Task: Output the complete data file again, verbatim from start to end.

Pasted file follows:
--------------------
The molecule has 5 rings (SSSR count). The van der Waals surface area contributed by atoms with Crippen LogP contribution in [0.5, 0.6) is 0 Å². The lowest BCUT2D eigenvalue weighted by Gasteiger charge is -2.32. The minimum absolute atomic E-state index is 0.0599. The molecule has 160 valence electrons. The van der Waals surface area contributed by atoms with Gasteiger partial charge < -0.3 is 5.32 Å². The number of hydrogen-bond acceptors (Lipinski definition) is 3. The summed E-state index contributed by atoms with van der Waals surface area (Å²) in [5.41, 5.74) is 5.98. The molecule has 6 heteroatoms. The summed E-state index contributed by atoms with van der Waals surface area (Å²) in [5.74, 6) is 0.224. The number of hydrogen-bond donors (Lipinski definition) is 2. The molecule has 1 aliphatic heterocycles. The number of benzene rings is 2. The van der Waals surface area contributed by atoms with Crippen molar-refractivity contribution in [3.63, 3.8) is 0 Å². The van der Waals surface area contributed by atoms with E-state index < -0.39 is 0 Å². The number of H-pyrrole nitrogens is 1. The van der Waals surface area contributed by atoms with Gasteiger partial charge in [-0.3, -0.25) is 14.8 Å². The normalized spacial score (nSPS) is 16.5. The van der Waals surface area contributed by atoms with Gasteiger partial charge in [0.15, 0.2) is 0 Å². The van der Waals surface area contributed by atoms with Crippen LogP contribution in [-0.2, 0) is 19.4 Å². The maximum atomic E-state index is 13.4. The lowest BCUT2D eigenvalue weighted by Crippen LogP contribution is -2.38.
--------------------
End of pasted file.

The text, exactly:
The molecule has 5 rings (SSSR count). The van der Waals surface area contributed by atoms with Crippen LogP contribution in [0.5, 0.6) is 0 Å². The lowest BCUT2D eigenvalue weighted by Gasteiger charge is -2.32. The minimum absolute atomic E-state index is 0.0599. The molecule has 160 valence electrons. The van der Waals surface area contributed by atoms with Gasteiger partial charge < -0.3 is 5.32 Å². The number of hydrogen-bond acceptors (Lipinski definition) is 3. The summed E-state index contributed by atoms with van der Waals surface area (Å²) in [5.41, 5.74) is 5.98. The molecule has 6 heteroatoms. The summed E-state index contributed by atoms with van der Waals surface area (Å²) in [5.74, 6) is 0.224. The number of hydrogen-bond donors (Lipinski definition) is 2. The molecule has 1 aliphatic heterocycles. The number of benzene rings is 2. The van der Waals surface area contributed by atoms with Crippen molar-refractivity contribution in [3.63, 3.8) is 0 Å². The van der Waals surface area contributed by atoms with E-state index < -0.39 is 0 Å². The number of H-pyrrole nitrogens is 1. The van der Waals surface area contributed by atoms with Gasteiger partial charge in [-0.3, -0.25) is 14.8 Å². The normalized spacial score (nSPS) is 16.5. The van der Waals surface area contributed by atoms with Gasteiger partial charge in [0.15, 0.2) is 0 Å². The van der Waals surface area contributed by atoms with Crippen LogP contribution in [-0.2, 0) is 19.4 Å². The maximum atomic E-state index is 13.4. The lowest BCUT2D eigenvalue weighted by Crippen LogP contribution is -2.38.